On Criminal Penalties for Acts Involving Federal Healthcare Programs

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Carol S. MillerBy Carol Miller RN MBA

Individuals and entities are prohibited from “knowingly and willfully” making false statements or presentations in applying for benefits or payments under all federal and state healthcare programs. Individuals also are prohibited from fraudulently concealing or failing to disclose knowledge of an event relating to an initial or continued right to payments. There is also prohibition against knowingly and willingly soliciting or receiving any remuneration (including any kickbacks, bribes, or rebates) directly or indirectly, in cash or in kind, in exchange for referrals. Violations may result in felony convictions with penalties including imprisonment and fines.

Individuals or entities can be excluded from Medicare and Medicaid and more than 200 other federal healthcare programs for a minimum of five years if there is one prior fraud or abuse conviction. Thee exclusions last for ten years and if there are two prior convictions, the exclusion can become permanent. The minimum period of discretionary exclusion is three years, unless DHHS determines that a different period is appropriate.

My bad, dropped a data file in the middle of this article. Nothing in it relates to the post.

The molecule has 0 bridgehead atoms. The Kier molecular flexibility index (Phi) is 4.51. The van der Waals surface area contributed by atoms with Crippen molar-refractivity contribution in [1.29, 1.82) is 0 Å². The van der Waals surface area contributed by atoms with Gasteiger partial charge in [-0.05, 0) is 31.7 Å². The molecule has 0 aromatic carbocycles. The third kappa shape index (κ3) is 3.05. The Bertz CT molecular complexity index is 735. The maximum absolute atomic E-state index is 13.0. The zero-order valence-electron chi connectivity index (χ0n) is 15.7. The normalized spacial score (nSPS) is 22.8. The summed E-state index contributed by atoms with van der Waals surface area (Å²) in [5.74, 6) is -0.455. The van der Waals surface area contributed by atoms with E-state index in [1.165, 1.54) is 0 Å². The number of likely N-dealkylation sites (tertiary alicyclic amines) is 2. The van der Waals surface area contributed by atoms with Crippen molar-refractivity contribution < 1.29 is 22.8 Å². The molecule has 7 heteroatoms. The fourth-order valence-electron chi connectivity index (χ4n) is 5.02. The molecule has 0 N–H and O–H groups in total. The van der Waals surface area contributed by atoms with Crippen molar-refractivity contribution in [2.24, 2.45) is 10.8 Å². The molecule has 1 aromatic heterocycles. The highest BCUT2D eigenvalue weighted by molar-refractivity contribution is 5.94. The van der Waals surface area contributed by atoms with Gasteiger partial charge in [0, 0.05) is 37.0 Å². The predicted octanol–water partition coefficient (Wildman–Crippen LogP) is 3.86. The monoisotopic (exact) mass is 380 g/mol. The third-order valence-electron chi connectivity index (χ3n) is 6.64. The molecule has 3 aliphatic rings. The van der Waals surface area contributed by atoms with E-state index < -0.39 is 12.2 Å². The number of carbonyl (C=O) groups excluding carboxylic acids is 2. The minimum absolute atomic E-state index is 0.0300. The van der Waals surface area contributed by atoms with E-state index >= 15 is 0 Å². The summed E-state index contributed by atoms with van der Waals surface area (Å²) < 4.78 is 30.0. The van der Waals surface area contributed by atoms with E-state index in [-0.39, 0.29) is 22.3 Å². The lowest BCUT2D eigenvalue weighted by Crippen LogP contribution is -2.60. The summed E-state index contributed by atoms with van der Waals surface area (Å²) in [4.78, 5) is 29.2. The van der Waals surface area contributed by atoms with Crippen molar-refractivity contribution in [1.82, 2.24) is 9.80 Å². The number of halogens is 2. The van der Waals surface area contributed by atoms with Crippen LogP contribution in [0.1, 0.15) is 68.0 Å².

It is just as important to communicate to the employees when laws or regulations do not impact your organization, such as the Family Medical Leave Act (FMLA), the employment provisions of the Americans with Disabilities Act (ADA) or continuation of health benefits under the Consolidated Omnibus Budget Reconciliation Act (COBRA). These benefits apply only to organization with a specific number of employees, so smaller organizations are not necessarily required to offer these benefits.




However, the Patient Protection and Affordable Care Act (PPACA) provides a slightly different situation for the provider’s practice. PPACA mandated coverage, penalizing employers who failed to provide it, and creating mechanisms for people to pool risk and buy insurance collectively.

Further the Act stated: 1) all individuals not covered by an employer sponsored health plan, Medicare or Medicaid or other public insurance programs such as Tricare to secure an approved private-insurance policy or pay a penalty, unless the individual has a financial hardship or is a member of a recognized religious sect exempted by the Internal Revenue Service and 2) businesses, including larger medical practices which employ 50 or more people but do not offer health insurance to their full-time employees will pay a tax penalty if the government has subsidized a full-time employee’s healthcare through tax deductions or other means.


This is known as the employer mandate. What this means for the provider’s practice is that if the provider is offering healthcare benefits to their staff, the coverage needs to be comparable with the requirements stated in the PPACA and if the practice is not offering healthcare benefits, then the practice must direct the individual to one of the Health Insurance Exchanges that are offering individual coverage plans.


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Risk Management, Liability Insurance and Asset Protection Strategies for Doctors and Advisors

[Best Practices from Leading Consultants and Certified Medical Planners™]

Risk Management, Liability Insurance, and Asset Protection Strategies for Doctors and Advisors: Best Practices from Leading Consultants and Certified Medical Planners™


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